August 03, 2003

Neighborhood Council, 7-2003

The Point Richmond Neighborhood Council met last Wednesday, 7-30, and it took me this long to post this entry because I was busy doing research on some of the wilder comments made at the meeting.

The good news is that the wig-wags are safe, at least as historical monuments, thanks to a compromise agreement that will introduce small crossing gates but allow the wig-wags to remain in place and be activated for ceremonial occasions.

On other fronts, the police department again failed to report on crime in the Point, the fire department reported that staffing for its station has dropped one-third in the last few years, Chevron agreed that they would have air monitoring devices by the end of the year, and a representative from Eagle Rock Aggregates presented a proposal for a development at Paar Canal (at the Levin-Richmond Terminal) that would place a honking big monstrosity in the middle of Richmond.

Wig-Wag Wonders

Wig-Wag Bob (a guy with an orange cell phone clipped to his Dockers) announced that after negotation, the railroad agreed to allow the wig-wags to stay, and in turn the railroad would install a crossing-gate on East Richmond and cede control of the wig-wags (to whom, officially, is unclear). (Discussion ensued regarding how the Point would manage the wig-wags, with several people suggesting money raised for the wig-wags should be used for their maintenance.)

The railroad also announced it would be selling that small plot across from the Plunge directly to the city (causing several people in the room to actively salivate--watch my words: that plot will pass into private hands faster than you can say "jack rabbit").

No News is No News

Officer Lawson, presenting the monthly crime report, stood up to announce that he was unable to retrieve statistics because the person who runs them for his department wasn't in that day. He was roundly drubbed for failure to provide information, and many people present offered personal testimony regarding crime in the Point, but as Lawson pointed out, he won't be back next month anyway, as he has been moved to motorcyle patrol.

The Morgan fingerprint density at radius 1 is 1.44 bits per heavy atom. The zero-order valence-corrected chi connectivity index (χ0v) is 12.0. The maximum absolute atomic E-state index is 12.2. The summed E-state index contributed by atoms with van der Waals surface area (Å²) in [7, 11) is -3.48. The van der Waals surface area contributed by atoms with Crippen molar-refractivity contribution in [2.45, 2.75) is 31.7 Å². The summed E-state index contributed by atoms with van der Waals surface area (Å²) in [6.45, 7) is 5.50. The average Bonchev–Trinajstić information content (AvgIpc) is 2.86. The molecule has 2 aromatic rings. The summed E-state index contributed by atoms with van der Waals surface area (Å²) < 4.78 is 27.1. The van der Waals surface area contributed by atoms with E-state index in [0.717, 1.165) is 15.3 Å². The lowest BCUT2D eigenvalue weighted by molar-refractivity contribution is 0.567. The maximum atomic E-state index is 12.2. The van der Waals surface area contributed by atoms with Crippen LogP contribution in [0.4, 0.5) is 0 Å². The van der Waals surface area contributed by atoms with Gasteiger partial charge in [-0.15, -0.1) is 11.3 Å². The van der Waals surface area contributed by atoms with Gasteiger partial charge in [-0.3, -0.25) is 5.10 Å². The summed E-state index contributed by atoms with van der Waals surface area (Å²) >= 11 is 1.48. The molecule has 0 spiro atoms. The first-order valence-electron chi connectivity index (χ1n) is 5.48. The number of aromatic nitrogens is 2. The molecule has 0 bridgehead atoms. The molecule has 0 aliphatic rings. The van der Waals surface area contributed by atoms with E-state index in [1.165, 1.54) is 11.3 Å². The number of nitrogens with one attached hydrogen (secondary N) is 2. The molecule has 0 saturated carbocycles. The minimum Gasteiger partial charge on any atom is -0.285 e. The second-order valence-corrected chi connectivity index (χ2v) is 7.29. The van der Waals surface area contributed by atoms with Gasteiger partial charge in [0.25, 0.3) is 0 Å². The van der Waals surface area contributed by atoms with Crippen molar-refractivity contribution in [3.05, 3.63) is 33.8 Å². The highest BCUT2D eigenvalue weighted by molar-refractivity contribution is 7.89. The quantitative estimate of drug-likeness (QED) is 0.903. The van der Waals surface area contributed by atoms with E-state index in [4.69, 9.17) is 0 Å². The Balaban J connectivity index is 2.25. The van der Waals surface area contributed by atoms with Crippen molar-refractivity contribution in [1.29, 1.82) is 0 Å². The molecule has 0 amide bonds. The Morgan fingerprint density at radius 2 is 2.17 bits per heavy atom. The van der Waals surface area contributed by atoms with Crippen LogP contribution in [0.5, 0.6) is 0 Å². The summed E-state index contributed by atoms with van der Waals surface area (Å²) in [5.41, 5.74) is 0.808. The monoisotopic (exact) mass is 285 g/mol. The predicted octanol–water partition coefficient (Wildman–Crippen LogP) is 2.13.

Light My Fire

The Fire Department reported that staffing for their services has dropped significantly. In 1971, Richmond had 150 people and 2 truck companies. In 2003, there are now 100 staff in fire suppression and prevention (I think that means the guys we see rushing down the street in their trucks when the alarms go off). Furthermore their area of responsibility is much wider (stretching to El Sobrante and the Parkway) and now includes EMT or paramedic responsibilities. Population in this area has increased, as well.

One person (Wig-wag Bob) challenged the conclusions of the Fire Department, saying that they had caused their own staffing reductions through union negotiations that had resulted in extremely high salaries and benefits (compared to what, he did not explain, nor did he provide specifics to support his comments). The Occupational Handbook from the Bureau of Labor Statistics has useful information about this occupational specialty. I invite comments from anyone with better information, and hope that Wig-wag Bob will return to the next meeting with data-driven justification for his statements.

On a Clear Day, I can Smell Chevron